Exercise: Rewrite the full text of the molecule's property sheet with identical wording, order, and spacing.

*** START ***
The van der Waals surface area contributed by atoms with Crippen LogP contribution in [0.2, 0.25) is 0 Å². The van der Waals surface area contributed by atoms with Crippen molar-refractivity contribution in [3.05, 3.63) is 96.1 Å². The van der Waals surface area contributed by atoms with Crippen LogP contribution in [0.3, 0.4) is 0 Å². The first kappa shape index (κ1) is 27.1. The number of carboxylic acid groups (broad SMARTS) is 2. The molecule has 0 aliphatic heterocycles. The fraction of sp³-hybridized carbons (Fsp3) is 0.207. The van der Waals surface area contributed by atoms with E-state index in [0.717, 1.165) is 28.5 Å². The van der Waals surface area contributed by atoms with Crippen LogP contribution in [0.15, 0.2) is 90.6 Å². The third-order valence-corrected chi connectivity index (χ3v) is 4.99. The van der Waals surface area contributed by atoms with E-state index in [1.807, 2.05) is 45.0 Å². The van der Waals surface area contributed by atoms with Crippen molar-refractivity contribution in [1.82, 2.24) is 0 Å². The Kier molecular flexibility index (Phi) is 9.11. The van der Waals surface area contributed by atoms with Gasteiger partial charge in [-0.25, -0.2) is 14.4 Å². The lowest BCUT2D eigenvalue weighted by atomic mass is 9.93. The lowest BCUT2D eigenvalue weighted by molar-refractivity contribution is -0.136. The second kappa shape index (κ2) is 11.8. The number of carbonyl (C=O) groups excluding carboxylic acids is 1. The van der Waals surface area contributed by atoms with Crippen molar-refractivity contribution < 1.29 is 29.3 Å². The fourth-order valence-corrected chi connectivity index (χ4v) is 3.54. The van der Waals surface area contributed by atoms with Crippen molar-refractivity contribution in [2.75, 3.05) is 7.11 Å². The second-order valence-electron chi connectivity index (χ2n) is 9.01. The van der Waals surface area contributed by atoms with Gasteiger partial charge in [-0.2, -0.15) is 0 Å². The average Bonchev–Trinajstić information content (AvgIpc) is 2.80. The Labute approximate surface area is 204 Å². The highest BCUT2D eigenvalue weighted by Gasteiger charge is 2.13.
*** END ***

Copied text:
The van der Waals surface area contributed by atoms with Crippen LogP contribution in [0.2, 0.25) is 0 Å². The van der Waals surface area contributed by atoms with Crippen molar-refractivity contribution in [3.05, 3.63) is 96.1 Å². The van der Waals surface area contributed by atoms with Crippen LogP contribution in [0.3, 0.4) is 0 Å². The first kappa shape index (κ1) is 27.1. The number of carboxylic acid groups (broad SMARTS) is 2. The molecule has 0 aliphatic heterocycles. The fraction of sp³-hybridized carbons (Fsp3) is 0.207. The van der Waals surface area contributed by atoms with E-state index in [0.717, 1.165) is 28.5 Å². The van der Waals surface area contributed by atoms with Crippen LogP contribution in [0.15, 0.2) is 90.6 Å². The third-order valence-corrected chi connectivity index (χ3v) is 4.99. The van der Waals surface area contributed by atoms with E-state index in [1.807, 2.05) is 45.0 Å². The van der Waals surface area contributed by atoms with Crippen molar-refractivity contribution in [1.82, 2.24) is 0 Å². The Kier molecular flexibility index (Phi) is 9.11. The van der Waals surface area contributed by atoms with Gasteiger partial charge in [-0.25, -0.2) is 14.4 Å². The lowest BCUT2D eigenvalue weighted by atomic mass is 9.93. The lowest BCUT2D eigenvalue weighted by molar-refractivity contribution is -0.136. The second kappa shape index (κ2) is 11.8. The number of carbonyl (C=O) groups excluding carboxylic acids is 1. The van der Waals surface area contributed by atoms with Crippen molar-refractivity contribution < 1.29 is 29.3 Å². The fourth-order valence-corrected chi connectivity index (χ4v) is 3.54. The van der Waals surface area contributed by atoms with Crippen molar-refractivity contribution in [2.75, 3.05) is 7.11 Å². The second-order valence-electron chi connectivity index (χ2n) is 9.01. The van der Waals surface area contributed by atoms with Gasteiger partial charge in [-0.2, -0.15) is 0 Å². The average Bonchev–Trinajstić information content (AvgIpc) is 2.80. The Labute approximate surface area is 204 Å². The highest BCUT2D eigenvalue weighted by Gasteiger charge is 2.13.